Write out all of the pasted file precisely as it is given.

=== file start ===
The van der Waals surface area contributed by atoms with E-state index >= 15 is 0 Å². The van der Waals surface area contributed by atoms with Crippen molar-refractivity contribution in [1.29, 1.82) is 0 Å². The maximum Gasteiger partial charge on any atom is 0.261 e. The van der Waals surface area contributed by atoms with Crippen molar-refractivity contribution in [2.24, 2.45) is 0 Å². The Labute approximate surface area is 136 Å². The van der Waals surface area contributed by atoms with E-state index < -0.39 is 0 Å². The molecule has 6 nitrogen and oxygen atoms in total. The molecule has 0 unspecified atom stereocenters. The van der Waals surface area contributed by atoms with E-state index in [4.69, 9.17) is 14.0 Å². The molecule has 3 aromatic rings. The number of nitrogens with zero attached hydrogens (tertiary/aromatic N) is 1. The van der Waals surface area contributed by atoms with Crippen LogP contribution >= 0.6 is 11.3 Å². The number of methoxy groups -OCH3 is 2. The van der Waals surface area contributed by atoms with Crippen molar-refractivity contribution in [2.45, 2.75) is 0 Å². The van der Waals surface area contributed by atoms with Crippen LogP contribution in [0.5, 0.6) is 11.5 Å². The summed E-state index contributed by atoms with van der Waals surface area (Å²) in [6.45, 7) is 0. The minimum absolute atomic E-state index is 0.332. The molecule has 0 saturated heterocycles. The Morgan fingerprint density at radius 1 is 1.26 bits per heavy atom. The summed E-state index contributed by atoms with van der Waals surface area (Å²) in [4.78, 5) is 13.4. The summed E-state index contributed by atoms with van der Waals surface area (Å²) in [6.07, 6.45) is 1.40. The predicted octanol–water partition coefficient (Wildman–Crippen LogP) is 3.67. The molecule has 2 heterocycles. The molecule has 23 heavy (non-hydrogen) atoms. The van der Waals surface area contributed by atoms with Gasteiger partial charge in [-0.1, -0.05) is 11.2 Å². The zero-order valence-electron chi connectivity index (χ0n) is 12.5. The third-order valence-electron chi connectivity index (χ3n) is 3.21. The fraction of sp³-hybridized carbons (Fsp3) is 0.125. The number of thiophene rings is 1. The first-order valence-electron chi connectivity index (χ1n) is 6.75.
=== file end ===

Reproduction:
The van der Waals surface area contributed by atoms with E-state index >= 15 is 0 Å². The van der Waals surface area contributed by atoms with Crippen molar-refractivity contribution in [1.29, 1.82) is 0 Å². The maximum Gasteiger partial charge on any atom is 0.261 e. The van der Waals surface area contributed by atoms with Crippen molar-refractivity contribution in [2.24, 2.45) is 0 Å². The Labute approximate surface area is 136 Å². The van der Waals surface area contributed by atoms with E-state index < -0.39 is 0 Å². The molecule has 6 nitrogen and oxygen atoms in total. The molecule has 0 unspecified atom stereocenters. The van der Waals surface area contributed by atoms with E-state index in [4.69, 9.17) is 14.0 Å². The molecule has 3 aromatic rings. The number of nitrogens with zero attached hydrogens (tertiary/aromatic N) is 1. The van der Waals surface area contributed by atoms with Crippen LogP contribution >= 0.6 is 11.3 Å². The number of methoxy groups -OCH3 is 2. The van der Waals surface area contributed by atoms with Crippen molar-refractivity contribution in [2.45, 2.75) is 0 Å². The van der Waals surface area contributed by atoms with Crippen LogP contribution in [0.5, 0.6) is 11.5 Å². The summed E-state index contributed by atoms with van der Waals surface area (Å²) in [6.45, 7) is 0. The minimum absolute atomic E-state index is 0.332. The molecule has 0 saturated heterocycles. The Morgan fingerprint density at radius 1 is 1.26 bits per heavy atom. The summed E-state index contributed by atoms with van der Waals surface area (Å²) in [4.78, 5) is 13.4. The summed E-state index contributed by atoms with van der Waals surface area (Å²) in [6.07, 6.45) is 1.40. The predicted octanol–water partition coefficient (Wildman–Crippen LogP) is 3.67. The molecule has 2 heterocycles. The molecule has 23 heavy (non-hydrogen) atoms. The van der Waals surface area contributed by atoms with Gasteiger partial charge in [-0.1, -0.05) is 11.2 Å². The zero-order valence-electron chi connectivity index (χ0n) is 12.5. The third-order valence-electron chi connectivity index (χ3n) is 3.21. The fraction of sp³-hybridized carbons (Fsp3) is 0.125. The number of thiophene rings is 1. The first-order valence-electron chi connectivity index (χ1n) is 6.75.